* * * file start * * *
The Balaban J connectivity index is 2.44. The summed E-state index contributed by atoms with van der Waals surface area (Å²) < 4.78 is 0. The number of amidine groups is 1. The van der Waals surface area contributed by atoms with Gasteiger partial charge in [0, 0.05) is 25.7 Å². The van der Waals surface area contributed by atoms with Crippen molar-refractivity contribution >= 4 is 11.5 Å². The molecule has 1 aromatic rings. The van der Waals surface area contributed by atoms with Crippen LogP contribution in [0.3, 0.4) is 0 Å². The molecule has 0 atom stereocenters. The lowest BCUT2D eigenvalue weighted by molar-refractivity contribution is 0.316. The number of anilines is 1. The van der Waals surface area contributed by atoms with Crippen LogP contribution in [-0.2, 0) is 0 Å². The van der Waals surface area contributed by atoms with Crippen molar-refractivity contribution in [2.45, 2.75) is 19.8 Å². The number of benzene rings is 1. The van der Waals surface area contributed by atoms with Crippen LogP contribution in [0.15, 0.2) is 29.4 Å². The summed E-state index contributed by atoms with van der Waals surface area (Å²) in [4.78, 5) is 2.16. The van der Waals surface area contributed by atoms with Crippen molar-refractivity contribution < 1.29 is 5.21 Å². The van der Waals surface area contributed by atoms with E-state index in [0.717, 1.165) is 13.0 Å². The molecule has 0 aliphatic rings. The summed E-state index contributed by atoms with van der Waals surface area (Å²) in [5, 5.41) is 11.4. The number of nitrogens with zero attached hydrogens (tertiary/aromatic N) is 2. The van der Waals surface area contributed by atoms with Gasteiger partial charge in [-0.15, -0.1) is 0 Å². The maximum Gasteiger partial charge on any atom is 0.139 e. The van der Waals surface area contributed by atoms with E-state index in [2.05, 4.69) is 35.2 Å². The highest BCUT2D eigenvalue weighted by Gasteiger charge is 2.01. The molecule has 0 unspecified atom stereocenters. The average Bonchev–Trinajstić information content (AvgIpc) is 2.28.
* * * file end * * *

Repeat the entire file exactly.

The Balaban J connectivity index is 2.44. The summed E-state index contributed by atoms with van der Waals surface area (Å²) < 4.78 is 0. The number of amidine groups is 1. The van der Waals surface area contributed by atoms with Gasteiger partial charge in [0, 0.05) is 25.7 Å². The van der Waals surface area contributed by atoms with Crippen molar-refractivity contribution >= 4 is 11.5 Å². The molecule has 1 aromatic rings. The van der Waals surface area contributed by atoms with Crippen LogP contribution in [0.3, 0.4) is 0 Å². The molecule has 0 atom stereocenters. The lowest BCUT2D eigenvalue weighted by molar-refractivity contribution is 0.316. The number of anilines is 1. The van der Waals surface area contributed by atoms with Crippen LogP contribution in [-0.2, 0) is 0 Å². The van der Waals surface area contributed by atoms with Crippen molar-refractivity contribution in [2.45, 2.75) is 19.8 Å². The number of benzene rings is 1. The van der Waals surface area contributed by atoms with Crippen LogP contribution in [0.15, 0.2) is 29.4 Å². The summed E-state index contributed by atoms with van der Waals surface area (Å²) in [4.78, 5) is 2.16. The van der Waals surface area contributed by atoms with Crippen molar-refractivity contribution < 1.29 is 5.21 Å². The van der Waals surface area contributed by atoms with E-state index in [0.717, 1.165) is 13.0 Å². The molecule has 0 aliphatic rings. The summed E-state index contributed by atoms with van der Waals surface area (Å²) in [5, 5.41) is 11.4. The number of nitrogens with zero attached hydrogens (tertiary/aromatic N) is 2. The van der Waals surface area contributed by atoms with Gasteiger partial charge in [-0.15, -0.1) is 0 Å². The maximum Gasteiger partial charge on any atom is 0.139 e. The van der Waals surface area contributed by atoms with E-state index in [2.05, 4.69) is 35.2 Å². The highest BCUT2D eigenvalue weighted by Gasteiger charge is 2.01. The molecule has 0 unspecified atom stereocenters. The average Bonchev–Trinajstić information content (AvgIpc) is 2.28.